- Common Amazon S3 use cases include backup and archive, web content, big data analytics, static website hosting, mobile and cloud-native application hosting, and disaster recovery.
- Amazon S3 is integrated with many other AWS cloud services, including AWS IAM, AWS KMS, Amazon EC2, Amazon EBS, Amazon EMR, Amazon DynamoDB, Amazon Redshift, Amazon SQS, AWS Lambda, and Amazon CloudFront.
- Object storage differs from traditional block and file storage. Block storage manages data at a device level as addressable blocks, while file storage manages data at the operating system level as files and folders. Object storage manages data as objects that contain both data and metadata, manipulated by an API.
- Amazon S3 buckets are containers for objects stored in Amazon S3. Bucket names must be globally unique. Each bucket is created in a specific region, and data does not leave the region unless explicitly copied by the user.
- Amazon S3 objects are files stored in buckets. Objects can be up to 5TB and can contain any kind of data. Objects contain both data and metadata and are identified by keys. Each Amazon S3 object can be addressed by a unique URL formed by the web services endpoint, the bucket name, and the object key.
- Amazon S3 has a minimalistic API—create/delete a bucket, read/write/delete objects, list keys in a bucket —and uses a REST interface based on standard HTTP verbs—GET, PUT, POST, and DELETE. You can also use SDK wrapper libraries, the AWS CLI, and the AWS Management Console to work with Amazon S3.
- Amazon S3 is highly durable and highly available, designed for n nines of durability of objects in a given year and four nines of availability.
- Amazon S3 is eventually consistent, but offers read-after-write consistency for new object PUTs.
- Amazon S3 objects are private by default, accessible only to the owner. Objects can be marked public readable to make them accessible on the web. Controlled access may be provided to others using ACLs and AWS IAM and Amazon S3 bucket policies.
- Static websites can be hosted in an Amazon S3 bucket.
- Prefixes and delimiters may be used in key names to organize and navigate data hierarchically much like a traditional file system.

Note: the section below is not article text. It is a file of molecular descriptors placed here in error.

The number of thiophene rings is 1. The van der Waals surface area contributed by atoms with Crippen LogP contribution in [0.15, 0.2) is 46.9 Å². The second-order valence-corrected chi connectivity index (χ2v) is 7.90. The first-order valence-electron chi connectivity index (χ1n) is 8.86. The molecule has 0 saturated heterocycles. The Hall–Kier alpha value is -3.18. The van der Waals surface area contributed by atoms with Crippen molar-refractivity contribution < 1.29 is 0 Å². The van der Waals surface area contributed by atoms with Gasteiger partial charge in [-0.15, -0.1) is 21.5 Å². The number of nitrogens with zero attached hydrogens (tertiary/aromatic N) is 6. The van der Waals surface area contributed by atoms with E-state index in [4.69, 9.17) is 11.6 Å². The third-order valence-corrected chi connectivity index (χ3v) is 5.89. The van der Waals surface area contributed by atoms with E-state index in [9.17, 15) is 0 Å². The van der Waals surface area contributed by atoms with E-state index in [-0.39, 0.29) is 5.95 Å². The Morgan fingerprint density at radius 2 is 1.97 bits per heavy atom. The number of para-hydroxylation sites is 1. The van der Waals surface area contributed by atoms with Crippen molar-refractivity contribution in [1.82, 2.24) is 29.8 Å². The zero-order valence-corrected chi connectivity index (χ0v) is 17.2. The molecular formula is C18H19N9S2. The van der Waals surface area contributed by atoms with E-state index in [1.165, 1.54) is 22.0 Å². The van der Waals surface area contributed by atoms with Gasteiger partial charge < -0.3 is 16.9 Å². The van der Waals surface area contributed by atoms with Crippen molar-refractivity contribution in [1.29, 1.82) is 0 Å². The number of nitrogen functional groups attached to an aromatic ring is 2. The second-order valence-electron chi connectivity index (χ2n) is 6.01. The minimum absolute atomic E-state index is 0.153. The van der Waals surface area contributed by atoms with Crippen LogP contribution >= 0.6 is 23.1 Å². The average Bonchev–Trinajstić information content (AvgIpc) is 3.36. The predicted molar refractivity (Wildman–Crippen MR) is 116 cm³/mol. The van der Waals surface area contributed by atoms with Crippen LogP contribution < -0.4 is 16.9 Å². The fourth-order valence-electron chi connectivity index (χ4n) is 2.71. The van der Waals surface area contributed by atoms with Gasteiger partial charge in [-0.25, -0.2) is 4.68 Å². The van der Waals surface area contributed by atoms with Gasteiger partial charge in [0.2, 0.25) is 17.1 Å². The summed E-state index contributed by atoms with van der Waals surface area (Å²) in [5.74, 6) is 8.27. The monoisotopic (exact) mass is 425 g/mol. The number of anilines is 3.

- Amazon S3 offers several storage classes suited to different use cases: Standard is designed for general-purpose data needing high performance and low latency. Standard-IA is for less frequently accessed data. RRS offers lower redundancy at lower cost for easily reproduced data. Amazon Glacier offers low-cost durable storage for archive and long-term backups that can are rarely accessed and can accept a three- to five-hour retrieval time.
- Object lifecycle management policies can be used to automatically move data between storage classes based on time.
- Amazon S3 data can be encrypted using server-side or client-side encryption, and encryption keys can be managed with Amazon KMS.
- Versioning and MFA Delete can be used to protect against accidental deletion.
- Cross-region replication can be used to automatically copy new objects from a source bucket in one region to a target bucket in another region.
- Pre-signed URLs grant time-limited permission to download objects and can be used to protect media and other web content from unauthorized "web scraping."
- Multipart upload can be used to upload large objects, and Range GETs can be used to download portions of an Amazon S3 object or Amazon Glacier archive.
- Server access logs can be enabled on a bucket to track requestor, object, action, and response.
- Amazon S3 event notifications can be used to send an Amazon SQS or Amazon SNS message or to trigger an AWS Lambda function when an object is created or deleted.
- Amazon Glacier can be used as a standalone service or as a storage class in Amazon S3.
- Amazon Glacier stores data in archives, which are contained in vaults. You can have up to 1,000 vaults, and each vault can store an unlimited number of archives.
- Amazon Glacier Vaults can be locked for compliance purposes.